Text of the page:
Tax Questions & Tips

How do personal loans affect taxes?

December 1st, 2022 Dec 1, 2022 • Read time: 4 min

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When you’re preparing for tax season, you may have a lot of questions about what is and is not considered taxable income. If you’re not sure about personal loan taxes, you’ve come to the right place. 

So, do personal loans affect taxes? The short answer is “probably not.” If you are paying your personal loans off on time, they are unlikely to impact your taxes. However, there are a few specific situations in which a personal loan may be taxable or may qualify you for a tax deduction. We’ll walk you through all the details.

Are personal loans taxable?

Most of the time, personal loans are not taxable. If you are making regular payments on your loan, it will not be taxed. However, if you have fallen behind on your payments and your loan is canceled, you will need to report it on your taxes.

Is personal loan interest tax-deductible?

Generally, personal loan interest is not tax-deductible. The exceptions are personal loans that have been taken out to cover business expenses, taxable investments, and some higher education costs. 

Let’s take a closer look at each of these personal loan tax deduction situations:

Business Expenses:

Starting up and running a business often requires a significant amount of money. In some cases, you might need to take out a loan to cover expenses. The personal loan does not have to be large in order to qualify as tax deductible. 

For instance, if you take out a $600 loan to fund repairs on your delivery vehicle you may be able to subtract the interest on that $600 from your business’s taxable income for the year. 

If you use a loan for both personal and business expenses, you can only deduct the amount of interest that is associated with the money used for business purposes

So, if your loan was for $600 but you spent $200 on personal items and $400 on your business, you can only deduct the interest on the $400.

Taxable Investments:

Certain stocks, mutual funds and bonds are taxable, but others aren’t. If you use a personal loan to purchase taxable investments, you can deduct the interest from the loan on your taxes. 

Qualifying higher education expenses:

In most cases, people use private student loans or federal loans to pay for higher education expenses. But sometimes, students will use personal loan funds to refinance a student loan or to pay fees associated with attending college. 

If all of the personal loan funds are used to pay for education-related expenses, the interest payments on the loan may be deductible on your taxes. 

Keep in mind, there are specific conditions that have to be met in order to deduct the interest, and it’s best to check with a tax professional about your personal situation. For instance, the loan must be for someone who is enrolled in a recognized program, and they have to be taking at least half of the full-time course load.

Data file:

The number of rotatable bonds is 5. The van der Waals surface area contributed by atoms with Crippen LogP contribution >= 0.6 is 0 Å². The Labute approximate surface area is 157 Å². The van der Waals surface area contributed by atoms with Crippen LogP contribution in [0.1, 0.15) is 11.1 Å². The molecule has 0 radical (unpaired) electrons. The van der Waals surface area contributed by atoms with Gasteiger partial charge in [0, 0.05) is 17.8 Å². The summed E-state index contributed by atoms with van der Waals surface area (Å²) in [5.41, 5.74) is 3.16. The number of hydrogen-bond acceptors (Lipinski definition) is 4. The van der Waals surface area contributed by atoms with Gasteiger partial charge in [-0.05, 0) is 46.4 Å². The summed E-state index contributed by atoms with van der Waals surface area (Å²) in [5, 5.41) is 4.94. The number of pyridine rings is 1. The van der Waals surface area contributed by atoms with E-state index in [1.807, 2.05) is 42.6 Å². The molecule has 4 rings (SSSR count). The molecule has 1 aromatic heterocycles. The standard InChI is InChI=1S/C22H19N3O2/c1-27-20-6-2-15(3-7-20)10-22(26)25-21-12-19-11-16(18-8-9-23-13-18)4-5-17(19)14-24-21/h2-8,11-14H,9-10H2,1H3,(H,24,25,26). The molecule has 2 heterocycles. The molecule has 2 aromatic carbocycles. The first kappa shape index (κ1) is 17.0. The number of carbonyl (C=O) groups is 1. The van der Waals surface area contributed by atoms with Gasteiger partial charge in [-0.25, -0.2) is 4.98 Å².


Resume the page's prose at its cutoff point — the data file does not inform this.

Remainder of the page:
Is a personal loan considered income?

No, personal loans are not considered income. While a personal loan is a sum of money that you have received, it is considered debt and not income. You are not making money from your personal loan – it is money that you have borrowed and will be paying back. Because of this, you usually don’t need to report personal loans on your taxes.

What happens if your personal loan is canceled? 

If you get behind on payments on your personal loan, it may get sent to collections and you could default on the loan. If you then file for bankruptcy, you may have part of your loan canceled. When this happens, the lender that gave you the personal loan will send you a Cancellation of Debt form for the amount of debt that has been canceled. This form is also known as a 1099-C and you will need to include it when you submit your tax return. As a result, you will need to report the amount of the loan that is canceled as income – and you will have to pay taxes on it.

For example, say you take out a loan for $500 and you pay back the first $300 of the loan. Then, your financial situation unfortunately changes, and you are no longer able to pay back the other $200 of the loan. If you file for bankruptcy and don’t pay back this $200, the loan will be canceled. You will then have to report this $200 on your taxes as income.

Find a personal loan that works for you

Personal loans can be a great tool for improving day-to-day situations. They often make things like auto repairs and home improvements possible. By being informed on how personal loans work and what personal loan tax implications are, you’ll be able to make the right financial decisions for your unique situation. 
We’re here to help. Learn more about our personal loan offerings — or, for help filing your taxes, click here.

Author – Jamie Lewton

Jamie Lewton is a consumer finance specialist who has built her career with the Sun Loan team. Jamie’s decade plus in the finance sector began with a role as a Consumer Loan Specialist at Sun Loan. ... Read more »

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